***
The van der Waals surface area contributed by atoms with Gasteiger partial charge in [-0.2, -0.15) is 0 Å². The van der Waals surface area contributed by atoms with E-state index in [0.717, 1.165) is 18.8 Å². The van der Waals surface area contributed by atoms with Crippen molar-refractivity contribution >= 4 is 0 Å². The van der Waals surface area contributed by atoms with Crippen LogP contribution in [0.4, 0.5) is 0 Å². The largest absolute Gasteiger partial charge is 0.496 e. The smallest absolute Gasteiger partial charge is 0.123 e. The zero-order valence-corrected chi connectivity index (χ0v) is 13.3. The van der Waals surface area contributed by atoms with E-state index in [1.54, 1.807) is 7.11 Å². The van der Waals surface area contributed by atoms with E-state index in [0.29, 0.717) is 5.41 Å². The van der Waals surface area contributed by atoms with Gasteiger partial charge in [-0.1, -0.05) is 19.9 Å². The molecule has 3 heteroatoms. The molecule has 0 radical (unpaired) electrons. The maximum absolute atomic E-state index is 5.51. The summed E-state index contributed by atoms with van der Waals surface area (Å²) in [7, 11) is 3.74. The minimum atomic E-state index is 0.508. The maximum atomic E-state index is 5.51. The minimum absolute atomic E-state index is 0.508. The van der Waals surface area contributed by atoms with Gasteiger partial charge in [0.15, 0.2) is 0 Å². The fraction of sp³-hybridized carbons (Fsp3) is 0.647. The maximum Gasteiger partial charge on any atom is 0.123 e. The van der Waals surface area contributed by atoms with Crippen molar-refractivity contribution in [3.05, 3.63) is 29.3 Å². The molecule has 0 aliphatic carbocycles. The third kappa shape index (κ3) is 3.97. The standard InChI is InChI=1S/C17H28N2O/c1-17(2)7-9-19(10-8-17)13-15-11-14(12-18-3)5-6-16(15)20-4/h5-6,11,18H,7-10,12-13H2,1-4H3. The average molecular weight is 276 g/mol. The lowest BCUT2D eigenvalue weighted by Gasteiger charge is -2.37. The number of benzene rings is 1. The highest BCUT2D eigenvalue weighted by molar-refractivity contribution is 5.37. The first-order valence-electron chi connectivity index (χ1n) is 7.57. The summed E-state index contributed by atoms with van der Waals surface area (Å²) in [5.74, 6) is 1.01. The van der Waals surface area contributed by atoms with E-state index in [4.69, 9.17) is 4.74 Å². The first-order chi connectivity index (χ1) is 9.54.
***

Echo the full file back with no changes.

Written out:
The van der Waals surface area contributed by atoms with Gasteiger partial charge in [-0.2, -0.15) is 0 Å². The van der Waals surface area contributed by atoms with E-state index in [0.717, 1.165) is 18.8 Å². The van der Waals surface area contributed by atoms with Crippen molar-refractivity contribution >= 4 is 0 Å². The van der Waals surface area contributed by atoms with Crippen LogP contribution in [0.4, 0.5) is 0 Å². The largest absolute Gasteiger partial charge is 0.496 e. The smallest absolute Gasteiger partial charge is 0.123 e. The zero-order valence-corrected chi connectivity index (χ0v) is 13.3. The van der Waals surface area contributed by atoms with E-state index in [1.54, 1.807) is 7.11 Å². The van der Waals surface area contributed by atoms with E-state index in [0.29, 0.717) is 5.41 Å². The van der Waals surface area contributed by atoms with Gasteiger partial charge in [-0.1, -0.05) is 19.9 Å². The molecule has 3 heteroatoms. The molecule has 0 radical (unpaired) electrons. The maximum absolute atomic E-state index is 5.51. The summed E-state index contributed by atoms with van der Waals surface area (Å²) in [7, 11) is 3.74. The minimum atomic E-state index is 0.508. The maximum atomic E-state index is 5.51. The minimum absolute atomic E-state index is 0.508. The van der Waals surface area contributed by atoms with Gasteiger partial charge in [0.15, 0.2) is 0 Å². The fraction of sp³-hybridized carbons (Fsp3) is 0.647. The maximum Gasteiger partial charge on any atom is 0.123 e. The van der Waals surface area contributed by atoms with Crippen molar-refractivity contribution in [3.05, 3.63) is 29.3 Å². The molecule has 0 aliphatic carbocycles. The third kappa shape index (κ3) is 3.97. The standard InChI is InChI=1S/C17H28N2O/c1-17(2)7-9-19(10-8-17)13-15-11-14(12-18-3)5-6-16(15)20-4/h5-6,11,18H,7-10,12-13H2,1-4H3. The average molecular weight is 276 g/mol. The lowest BCUT2D eigenvalue weighted by Gasteiger charge is -2.37. The number of benzene rings is 1. The highest BCUT2D eigenvalue weighted by molar-refractivity contribution is 5.37. The first-order valence-electron chi connectivity index (χ1n) is 7.57. The summed E-state index contributed by atoms with van der Waals surface area (Å²) in [5.74, 6) is 1.01. The van der Waals surface area contributed by atoms with E-state index in [4.69, 9.17) is 4.74 Å². The first-order chi connectivity index (χ1) is 9.54.